The big elephant in the room especially for the UK is stagflation but many of my colleagues don't wish to consider this too loudly - however, all the markers are present & it will take a lot to prevent it happening. I feel another interest rate drop will happen in the New Year. There isn't much left in the armoury & bluff & bluster just won't cut it.

Seneca committed suicide on Nero's order because he was involved in a plot to murder Nero & a possible sub-plot to install himself as Emperor. He also loaned forty million sesterces to the British. The recall of the loans prompted the British to revolt - what might today's British citizens revolt against?

messageRe: the economy - update
Posted by rendelharris 26 December, 2016 21:00

Lordship 516 Wrote:
-------------------------------------------------------

> Seneca committed suicide on Nero's order because
> he was involved in a plot to murder Nero & a
> possible sub-plot to install himself as Emperor.

Allegedly - it's been way too many years since my Ancient History A level but I seem to remember many historians cast doubt on his involvement in the plot. However, he deserved his fate anyway as a stinking hypocrite who preached Stoicism but grew fat on being a tutor, confidant of and apologist for some of the most wicked men and women in all recorded history. Those who fawn on Trump might do well to take him as a cautionary example!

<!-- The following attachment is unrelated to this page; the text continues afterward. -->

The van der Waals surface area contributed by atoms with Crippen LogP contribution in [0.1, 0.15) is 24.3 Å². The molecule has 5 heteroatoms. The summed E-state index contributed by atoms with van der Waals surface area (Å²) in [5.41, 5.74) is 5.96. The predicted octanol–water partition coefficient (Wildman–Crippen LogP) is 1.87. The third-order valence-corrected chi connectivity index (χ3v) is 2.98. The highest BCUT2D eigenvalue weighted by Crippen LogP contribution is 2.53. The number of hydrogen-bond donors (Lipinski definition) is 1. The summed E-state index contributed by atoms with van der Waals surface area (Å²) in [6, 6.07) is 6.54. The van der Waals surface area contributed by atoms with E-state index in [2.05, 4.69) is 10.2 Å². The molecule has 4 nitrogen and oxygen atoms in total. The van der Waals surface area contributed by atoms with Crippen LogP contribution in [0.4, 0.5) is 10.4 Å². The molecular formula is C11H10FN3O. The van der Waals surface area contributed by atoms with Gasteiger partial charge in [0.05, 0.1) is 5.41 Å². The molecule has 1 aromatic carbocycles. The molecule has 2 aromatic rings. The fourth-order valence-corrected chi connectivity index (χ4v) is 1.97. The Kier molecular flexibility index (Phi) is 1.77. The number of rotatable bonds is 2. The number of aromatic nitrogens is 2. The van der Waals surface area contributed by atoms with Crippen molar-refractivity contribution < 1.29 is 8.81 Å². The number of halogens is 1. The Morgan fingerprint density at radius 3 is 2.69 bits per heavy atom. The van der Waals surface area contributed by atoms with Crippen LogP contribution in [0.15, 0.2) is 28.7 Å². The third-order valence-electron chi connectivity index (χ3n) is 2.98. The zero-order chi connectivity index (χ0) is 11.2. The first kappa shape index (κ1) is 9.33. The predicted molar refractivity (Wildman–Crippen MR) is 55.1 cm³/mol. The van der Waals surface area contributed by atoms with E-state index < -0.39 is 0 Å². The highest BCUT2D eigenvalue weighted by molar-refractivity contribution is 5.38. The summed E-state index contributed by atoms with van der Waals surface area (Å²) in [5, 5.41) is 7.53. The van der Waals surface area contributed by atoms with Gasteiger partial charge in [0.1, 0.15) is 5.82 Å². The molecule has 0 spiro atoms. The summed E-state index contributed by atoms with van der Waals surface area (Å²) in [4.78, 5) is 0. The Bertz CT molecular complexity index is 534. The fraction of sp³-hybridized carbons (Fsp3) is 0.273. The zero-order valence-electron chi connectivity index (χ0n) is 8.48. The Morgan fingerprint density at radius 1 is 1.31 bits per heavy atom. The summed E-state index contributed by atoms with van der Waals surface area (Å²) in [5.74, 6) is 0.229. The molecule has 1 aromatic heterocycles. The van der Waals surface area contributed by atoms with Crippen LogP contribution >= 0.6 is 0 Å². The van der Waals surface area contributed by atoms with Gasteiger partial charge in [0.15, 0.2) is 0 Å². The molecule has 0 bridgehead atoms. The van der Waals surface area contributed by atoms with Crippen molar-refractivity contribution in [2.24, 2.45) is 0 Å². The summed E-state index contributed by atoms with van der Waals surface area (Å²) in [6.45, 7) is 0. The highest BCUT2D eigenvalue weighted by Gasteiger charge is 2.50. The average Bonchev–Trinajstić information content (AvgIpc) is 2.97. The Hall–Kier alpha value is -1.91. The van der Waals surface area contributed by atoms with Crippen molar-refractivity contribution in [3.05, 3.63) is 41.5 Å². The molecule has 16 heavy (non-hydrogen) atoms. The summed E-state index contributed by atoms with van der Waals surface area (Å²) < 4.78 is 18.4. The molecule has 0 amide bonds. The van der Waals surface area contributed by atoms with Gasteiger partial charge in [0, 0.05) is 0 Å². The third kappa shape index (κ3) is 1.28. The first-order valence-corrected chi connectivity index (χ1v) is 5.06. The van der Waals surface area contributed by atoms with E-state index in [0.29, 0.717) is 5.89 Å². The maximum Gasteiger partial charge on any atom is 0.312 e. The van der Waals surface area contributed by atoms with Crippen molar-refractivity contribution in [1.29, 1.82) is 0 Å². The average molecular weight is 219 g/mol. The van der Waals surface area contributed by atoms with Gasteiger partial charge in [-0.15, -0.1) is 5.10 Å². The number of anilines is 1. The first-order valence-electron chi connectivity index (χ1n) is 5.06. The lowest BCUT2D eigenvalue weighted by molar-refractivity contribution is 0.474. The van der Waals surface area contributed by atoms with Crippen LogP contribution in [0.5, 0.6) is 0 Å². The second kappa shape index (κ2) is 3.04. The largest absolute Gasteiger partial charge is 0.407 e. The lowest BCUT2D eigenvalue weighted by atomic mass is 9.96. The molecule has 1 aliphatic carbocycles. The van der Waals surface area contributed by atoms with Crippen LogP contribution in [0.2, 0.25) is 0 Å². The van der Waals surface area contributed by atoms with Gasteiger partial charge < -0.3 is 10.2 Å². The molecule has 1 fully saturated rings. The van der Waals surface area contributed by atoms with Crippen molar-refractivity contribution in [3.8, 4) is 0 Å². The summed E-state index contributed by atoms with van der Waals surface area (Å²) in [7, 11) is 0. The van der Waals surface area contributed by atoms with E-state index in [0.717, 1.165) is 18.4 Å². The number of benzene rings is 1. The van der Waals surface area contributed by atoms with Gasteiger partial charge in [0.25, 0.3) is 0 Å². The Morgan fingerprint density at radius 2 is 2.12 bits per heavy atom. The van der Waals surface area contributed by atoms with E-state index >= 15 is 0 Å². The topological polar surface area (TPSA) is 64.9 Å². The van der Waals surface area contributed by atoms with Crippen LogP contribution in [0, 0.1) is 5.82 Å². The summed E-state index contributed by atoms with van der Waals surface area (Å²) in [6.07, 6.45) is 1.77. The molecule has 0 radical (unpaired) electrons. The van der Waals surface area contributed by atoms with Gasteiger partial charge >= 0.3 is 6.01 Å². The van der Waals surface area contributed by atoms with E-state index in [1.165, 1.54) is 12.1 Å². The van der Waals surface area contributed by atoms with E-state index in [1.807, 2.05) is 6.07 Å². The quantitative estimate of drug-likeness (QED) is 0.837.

messageRe: the economy - update
Posted by jaywalker 26 December, 2016 21:19

hmm,

I think i'd have preferred Seneca to Nero as my Emperor, at least on the basis of his public pronouncements (writings) (I accept the bar is not very high) and he was of course (disgracefully) willing to fawn to Nero in terms of speech-writing etc (one does wonder who the speech-writers are for some of our current masters). He may or may not have been involved in a plot (the book I read recently suggested he was desperately trying to retire given what Nero had become but Nero thought him safer inside his circle): but it is understandable if he was.

As for computing uncertainties, I'm not sure you can. But my technical knowledge in this area has a datestamp of c 1983 (Buiter). After that I turned to other things. I guess I would worry about the economist's notion of contingency: what we understand of the past shifts in ways I suspect AI cannot accommodate. But that is a deep question for sure.